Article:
For the first time in over 165 months, the Dodgers organization does not include Pedro Báez. The longtime bullpen constant found himself in the middle of high-leverage action again this October, in outings both good and bad.
On one level, Báez seems at least nominally as steady as a rock. His ERA for the last six seasons was never lower than 2.88, and never higher than 3.35. But his FIP (4.43) was a tick off his career worst in 2020, and his fastball velocity (94.4 mph) down a mile and a half from the year before, perhaps partially affected by a groin injury that sidelined Báez for 3½ weeks.
It can be forgotten sharing a bullpen with Kenley Jansen, who converted from catcher to pitcher in the minors, but Báez was another successful switch to the mound. Originally signed as a third baseman in January 2007 out of the Dominican Republic, Báez hit 45 home runs and 112 doubles before converting to pitching in 2013.
He was in the majors by 2014, and has been an October fixture for the Dodgers nearly every year since. Only two pitchers have appeared in more postseason games with the Dodgers than Baez’s 31 — Jansen (49) and Clayton Kershaw (37), the only two players with longer tenure in the organization.
Báez this postseason had a 3.52 ERA, which on the surface seems fine. But he also allowed all four of his inherited runners to score. This is a pattern for Báez, who allowed 10 of his 17 inherited runners to score in his postseason career. His disaster outing was in Game 4 of the World Series, when Báez allowed lead-blowing home runs in consecutive innings, the first after shaking off his best pitch (a changeup), and the second after Dave Roberts admitted an error in first telling Báez he was done after one inning before changing course when the Dodgers took the lead.
But Báez was also incredibly clutch in some of the club’s biggest moments in October. Down 3-1 in the NLCS, Báez pitched scoreless innings in Game 6 and Game 7, protecting two-run leads each time. He allowed a measly single while recording two outs in Game 6 of the World Series, part of the sextet of relievers that held Tampa Bay scoreless as the Dodgers claimed their ever-elusive championship.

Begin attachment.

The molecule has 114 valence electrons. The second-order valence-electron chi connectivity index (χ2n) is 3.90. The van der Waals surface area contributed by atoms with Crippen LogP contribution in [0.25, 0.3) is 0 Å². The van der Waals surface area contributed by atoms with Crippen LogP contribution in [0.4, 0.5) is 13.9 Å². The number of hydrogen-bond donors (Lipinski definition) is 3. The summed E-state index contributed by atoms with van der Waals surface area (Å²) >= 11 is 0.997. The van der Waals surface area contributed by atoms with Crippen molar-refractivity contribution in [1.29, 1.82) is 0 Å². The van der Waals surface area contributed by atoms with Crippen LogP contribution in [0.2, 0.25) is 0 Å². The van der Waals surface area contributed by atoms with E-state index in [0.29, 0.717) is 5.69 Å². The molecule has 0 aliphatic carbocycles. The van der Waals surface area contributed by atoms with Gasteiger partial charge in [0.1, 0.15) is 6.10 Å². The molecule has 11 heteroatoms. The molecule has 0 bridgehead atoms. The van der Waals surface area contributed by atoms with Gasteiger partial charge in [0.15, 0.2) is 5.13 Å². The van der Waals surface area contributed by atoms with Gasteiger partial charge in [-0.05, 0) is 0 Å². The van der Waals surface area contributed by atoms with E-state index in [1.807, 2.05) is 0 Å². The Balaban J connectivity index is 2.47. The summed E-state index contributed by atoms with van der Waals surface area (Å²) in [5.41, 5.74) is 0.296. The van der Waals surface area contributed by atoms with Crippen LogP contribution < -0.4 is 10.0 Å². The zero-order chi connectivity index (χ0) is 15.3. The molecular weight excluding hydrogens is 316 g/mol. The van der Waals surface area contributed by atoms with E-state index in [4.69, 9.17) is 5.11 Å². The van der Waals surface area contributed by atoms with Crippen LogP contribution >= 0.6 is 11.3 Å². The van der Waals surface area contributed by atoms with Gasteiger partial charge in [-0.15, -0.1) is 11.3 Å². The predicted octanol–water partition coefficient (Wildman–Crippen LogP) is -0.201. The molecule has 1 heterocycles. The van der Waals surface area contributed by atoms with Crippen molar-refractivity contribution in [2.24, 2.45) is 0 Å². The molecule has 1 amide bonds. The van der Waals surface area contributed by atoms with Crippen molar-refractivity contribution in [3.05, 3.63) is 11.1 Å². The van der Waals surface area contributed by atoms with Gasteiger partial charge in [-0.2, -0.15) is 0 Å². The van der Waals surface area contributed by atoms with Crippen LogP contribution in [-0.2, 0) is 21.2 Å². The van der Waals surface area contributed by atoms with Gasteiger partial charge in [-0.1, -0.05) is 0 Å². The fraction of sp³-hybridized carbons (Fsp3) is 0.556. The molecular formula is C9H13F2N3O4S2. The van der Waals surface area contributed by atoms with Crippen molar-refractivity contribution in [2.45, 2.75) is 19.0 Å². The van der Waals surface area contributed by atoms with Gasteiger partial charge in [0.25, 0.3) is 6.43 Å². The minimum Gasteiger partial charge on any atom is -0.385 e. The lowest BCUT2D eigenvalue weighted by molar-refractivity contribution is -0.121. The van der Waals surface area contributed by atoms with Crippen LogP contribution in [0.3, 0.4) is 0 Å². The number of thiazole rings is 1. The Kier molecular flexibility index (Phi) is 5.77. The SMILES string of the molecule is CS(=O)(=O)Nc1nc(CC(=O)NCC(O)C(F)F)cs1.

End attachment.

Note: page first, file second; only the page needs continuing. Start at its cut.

Báez in the postseason struck out 10 of his 30 batters (33.3 percent), which was a pleasant surprise after striking out a career-worst 18.6 percent of hitters during the regular season, down from his 25.3-percent for his career.
Through 2020, Báez ranks 14th all-time in Dodgers history with 355 games pitched, two more than Orel Hershiser. Only Jansen (632), Jim Brewer (456), Ron Perranoski (456), Clem Labine (388), Jonathan Broxton (386), and Charlie Hough (385) have appeared in more games in relief than Báez in franchise history.
Stats: 3.18 ERA (135 ERA+), 2 saves, 17 IP, 4.43 FIP, 18.6-percent strikeout rate
Salary: $4 million
Game of the year
Leading by two in the eighth inning of Game 6 of the NLCS, the Dodgers needed six outs to reach a Game 7 against the Braves. Báez was asked to get Atlanta’s 4-5-6 hitters — Travis d’Arnaud, Ozzie Albies, and Dansby Swanson — out, just as he did in the sixth inning of Game 5.
Báez needed 17 pitches in the inning, nine of which came on a strikeout of d’Arnaud. Albies followed with a foul pop out, and Swanson hit a can of corn to right in an otherwise uneventful inning, helping the Dodgers survive to live another day.
After seven major league seasons and 14 years in the organization, Báez is a free agent.